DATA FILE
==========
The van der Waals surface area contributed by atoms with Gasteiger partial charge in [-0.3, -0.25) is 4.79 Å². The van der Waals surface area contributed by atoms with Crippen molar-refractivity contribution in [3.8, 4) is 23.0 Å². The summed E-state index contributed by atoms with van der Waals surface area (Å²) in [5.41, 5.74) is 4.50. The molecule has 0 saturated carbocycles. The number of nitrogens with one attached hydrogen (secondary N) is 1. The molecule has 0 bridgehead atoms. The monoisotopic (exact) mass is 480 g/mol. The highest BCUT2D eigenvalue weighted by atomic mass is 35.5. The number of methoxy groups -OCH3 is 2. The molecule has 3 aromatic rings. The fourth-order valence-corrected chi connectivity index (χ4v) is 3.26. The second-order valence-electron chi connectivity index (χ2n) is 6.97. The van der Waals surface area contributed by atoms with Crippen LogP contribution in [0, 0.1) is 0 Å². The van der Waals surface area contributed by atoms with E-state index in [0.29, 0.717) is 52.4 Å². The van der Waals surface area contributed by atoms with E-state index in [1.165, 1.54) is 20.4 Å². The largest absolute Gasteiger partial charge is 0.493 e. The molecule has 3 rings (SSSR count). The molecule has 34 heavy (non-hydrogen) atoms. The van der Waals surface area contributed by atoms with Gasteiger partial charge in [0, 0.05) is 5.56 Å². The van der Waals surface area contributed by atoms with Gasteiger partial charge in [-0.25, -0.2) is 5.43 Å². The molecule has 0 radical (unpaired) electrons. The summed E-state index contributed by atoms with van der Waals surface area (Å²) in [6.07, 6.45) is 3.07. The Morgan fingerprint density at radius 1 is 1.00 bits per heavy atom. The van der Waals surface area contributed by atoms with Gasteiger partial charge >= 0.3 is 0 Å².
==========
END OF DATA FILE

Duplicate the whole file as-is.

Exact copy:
The van der Waals surface area contributed by atoms with Gasteiger partial charge in [-0.3, -0.25) is 4.79 Å². The van der Waals surface area contributed by atoms with Crippen molar-refractivity contribution in [3.8, 4) is 23.0 Å². The summed E-state index contributed by atoms with van der Waals surface area (Å²) in [5.41, 5.74) is 4.50. The molecule has 0 saturated carbocycles. The number of nitrogens with one attached hydrogen (secondary N) is 1. The molecule has 0 bridgehead atoms. The monoisotopic (exact) mass is 480 g/mol. The highest BCUT2D eigenvalue weighted by atomic mass is 35.5. The number of methoxy groups -OCH3 is 2. The molecule has 3 aromatic rings. The fourth-order valence-corrected chi connectivity index (χ4v) is 3.26. The second-order valence-electron chi connectivity index (χ2n) is 6.97. The van der Waals surface area contributed by atoms with Crippen LogP contribution in [0, 0.1) is 0 Å². The van der Waals surface area contributed by atoms with E-state index in [0.29, 0.717) is 52.4 Å². The van der Waals surface area contributed by atoms with E-state index in [1.165, 1.54) is 20.4 Å². The largest absolute Gasteiger partial charge is 0.493 e. The molecule has 3 rings (SSSR count). The molecule has 34 heavy (non-hydrogen) atoms. The van der Waals surface area contributed by atoms with Gasteiger partial charge in [0, 0.05) is 5.56 Å². The van der Waals surface area contributed by atoms with Gasteiger partial charge in [-0.25, -0.2) is 5.43 Å². The molecule has 0 radical (unpaired) electrons. The summed E-state index contributed by atoms with van der Waals surface area (Å²) in [6.07, 6.45) is 3.07. The Morgan fingerprint density at radius 1 is 1.00 bits per heavy atom. The van der Waals surface area contributed by atoms with Gasteiger partial charge >= 0.3 is 0 Å².